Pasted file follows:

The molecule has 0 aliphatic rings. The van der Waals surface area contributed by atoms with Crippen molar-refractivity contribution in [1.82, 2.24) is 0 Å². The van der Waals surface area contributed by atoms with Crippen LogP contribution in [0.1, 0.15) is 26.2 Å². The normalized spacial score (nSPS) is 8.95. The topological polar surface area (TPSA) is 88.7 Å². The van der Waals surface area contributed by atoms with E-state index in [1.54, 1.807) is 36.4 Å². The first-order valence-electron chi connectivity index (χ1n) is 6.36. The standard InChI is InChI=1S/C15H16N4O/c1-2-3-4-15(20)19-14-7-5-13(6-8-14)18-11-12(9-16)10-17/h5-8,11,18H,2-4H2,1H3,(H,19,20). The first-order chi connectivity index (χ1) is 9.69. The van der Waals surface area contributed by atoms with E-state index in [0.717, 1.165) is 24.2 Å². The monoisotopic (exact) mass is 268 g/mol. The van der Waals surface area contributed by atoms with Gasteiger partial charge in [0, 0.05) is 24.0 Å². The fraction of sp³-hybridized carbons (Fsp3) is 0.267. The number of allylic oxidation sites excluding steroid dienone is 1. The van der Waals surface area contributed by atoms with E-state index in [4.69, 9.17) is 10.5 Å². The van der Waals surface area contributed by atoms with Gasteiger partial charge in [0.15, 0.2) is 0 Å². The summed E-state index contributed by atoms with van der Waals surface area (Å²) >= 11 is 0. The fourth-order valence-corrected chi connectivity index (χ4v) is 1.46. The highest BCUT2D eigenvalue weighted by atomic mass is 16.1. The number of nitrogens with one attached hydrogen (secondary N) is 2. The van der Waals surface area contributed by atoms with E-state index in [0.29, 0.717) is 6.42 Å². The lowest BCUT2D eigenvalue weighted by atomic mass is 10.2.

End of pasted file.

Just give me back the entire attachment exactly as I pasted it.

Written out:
The molecule has 0 aliphatic rings. The van der Waals surface area contributed by atoms with Crippen molar-refractivity contribution in [1.82, 2.24) is 0 Å². The van der Waals surface area contributed by atoms with Crippen LogP contribution in [0.1, 0.15) is 26.2 Å². The normalized spacial score (nSPS) is 8.95. The topological polar surface area (TPSA) is 88.7 Å². The van der Waals surface area contributed by atoms with E-state index in [1.54, 1.807) is 36.4 Å². The first-order valence-electron chi connectivity index (χ1n) is 6.36. The standard InChI is InChI=1S/C15H16N4O/c1-2-3-4-15(20)19-14-7-5-13(6-8-14)18-11-12(9-16)10-17/h5-8,11,18H,2-4H2,1H3,(H,19,20). The first-order chi connectivity index (χ1) is 9.69. The van der Waals surface area contributed by atoms with E-state index in [0.717, 1.165) is 24.2 Å². The monoisotopic (exact) mass is 268 g/mol. The van der Waals surface area contributed by atoms with Gasteiger partial charge in [0, 0.05) is 24.0 Å². The fraction of sp³-hybridized carbons (Fsp3) is 0.267. The number of allylic oxidation sites excluding steroid dienone is 1. The van der Waals surface area contributed by atoms with E-state index in [4.69, 9.17) is 10.5 Å². The van der Waals surface area contributed by atoms with Gasteiger partial charge in [0.15, 0.2) is 0 Å². The summed E-state index contributed by atoms with van der Waals surface area (Å²) >= 11 is 0. The fourth-order valence-corrected chi connectivity index (χ4v) is 1.46. The highest BCUT2D eigenvalue weighted by atomic mass is 16.1. The number of nitrogens with one attached hydrogen (secondary N) is 2. The van der Waals surface area contributed by atoms with E-state index in [0.29, 0.717) is 6.42 Å². The lowest BCUT2D eigenvalue weighted by atomic mass is 10.2.